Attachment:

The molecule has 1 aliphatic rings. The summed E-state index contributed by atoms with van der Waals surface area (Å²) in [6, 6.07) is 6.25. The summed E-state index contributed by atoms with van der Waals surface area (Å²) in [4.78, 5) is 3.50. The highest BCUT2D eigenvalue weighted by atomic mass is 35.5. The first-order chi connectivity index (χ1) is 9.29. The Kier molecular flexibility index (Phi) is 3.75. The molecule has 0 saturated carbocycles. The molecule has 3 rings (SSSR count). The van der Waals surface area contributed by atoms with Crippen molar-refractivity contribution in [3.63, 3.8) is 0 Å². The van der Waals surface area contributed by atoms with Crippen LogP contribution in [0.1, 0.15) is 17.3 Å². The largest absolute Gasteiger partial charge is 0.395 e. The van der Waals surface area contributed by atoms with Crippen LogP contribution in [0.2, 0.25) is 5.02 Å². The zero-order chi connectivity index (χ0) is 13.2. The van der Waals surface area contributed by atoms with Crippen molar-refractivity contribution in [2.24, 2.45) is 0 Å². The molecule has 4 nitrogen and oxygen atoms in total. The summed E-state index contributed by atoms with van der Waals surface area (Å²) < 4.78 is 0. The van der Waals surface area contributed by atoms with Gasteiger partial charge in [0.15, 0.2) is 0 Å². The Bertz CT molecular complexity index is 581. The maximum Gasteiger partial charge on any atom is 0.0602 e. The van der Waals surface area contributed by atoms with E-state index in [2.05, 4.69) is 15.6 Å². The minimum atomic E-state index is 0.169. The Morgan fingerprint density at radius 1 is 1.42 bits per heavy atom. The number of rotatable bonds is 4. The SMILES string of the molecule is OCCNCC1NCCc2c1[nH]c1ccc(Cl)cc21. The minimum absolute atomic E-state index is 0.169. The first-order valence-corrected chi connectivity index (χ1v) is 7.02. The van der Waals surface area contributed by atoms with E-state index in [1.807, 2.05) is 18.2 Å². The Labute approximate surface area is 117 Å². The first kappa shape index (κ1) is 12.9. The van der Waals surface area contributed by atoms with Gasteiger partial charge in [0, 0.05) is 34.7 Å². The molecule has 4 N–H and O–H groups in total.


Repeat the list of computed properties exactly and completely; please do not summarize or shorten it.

The molecule has 1 aliphatic rings. The summed E-state index contributed by atoms with van der Waals surface area (Å²) in [6, 6.07) is 6.25. The summed E-state index contributed by atoms with van der Waals surface area (Å²) in [4.78, 5) is 3.50. The highest BCUT2D eigenvalue weighted by atomic mass is 35.5. The first-order chi connectivity index (χ1) is 9.29. The Kier molecular flexibility index (Phi) is 3.75. The molecule has 0 saturated carbocycles. The molecule has 3 rings (SSSR count). The van der Waals surface area contributed by atoms with Crippen molar-refractivity contribution in [3.63, 3.8) is 0 Å². The van der Waals surface area contributed by atoms with Crippen LogP contribution in [0.1, 0.15) is 17.3 Å². The largest absolute Gasteiger partial charge is 0.395 e. The van der Waals surface area contributed by atoms with Crippen LogP contribution in [0.2, 0.25) is 5.02 Å². The zero-order chi connectivity index (χ0) is 13.2. The van der Waals surface area contributed by atoms with Crippen molar-refractivity contribution in [2.24, 2.45) is 0 Å². The molecule has 4 nitrogen and oxygen atoms in total. The summed E-state index contributed by atoms with van der Waals surface area (Å²) < 4.78 is 0. The van der Waals surface area contributed by atoms with Gasteiger partial charge in [0.15, 0.2) is 0 Å². The Bertz CT molecular complexity index is 581. The maximum Gasteiger partial charge on any atom is 0.0602 e. The van der Waals surface area contributed by atoms with E-state index in [2.05, 4.69) is 15.6 Å². The minimum atomic E-state index is 0.169. The Morgan fingerprint density at radius 1 is 1.42 bits per heavy atom. The number of rotatable bonds is 4. The SMILES string of the molecule is OCCNCC1NCCc2c1[nH]c1ccc(Cl)cc21. The minimum absolute atomic E-state index is 0.169. The first-order valence-corrected chi connectivity index (χ1v) is 7.02. The van der Waals surface area contributed by atoms with E-state index in [1.807, 2.05) is 18.2 Å². The Labute approximate surface area is 117 Å². The first kappa shape index (κ1) is 12.9. The van der Waals surface area contributed by atoms with Gasteiger partial charge in [0, 0.05) is 34.7 Å². The molecule has 4 N–H and O–H groups in total.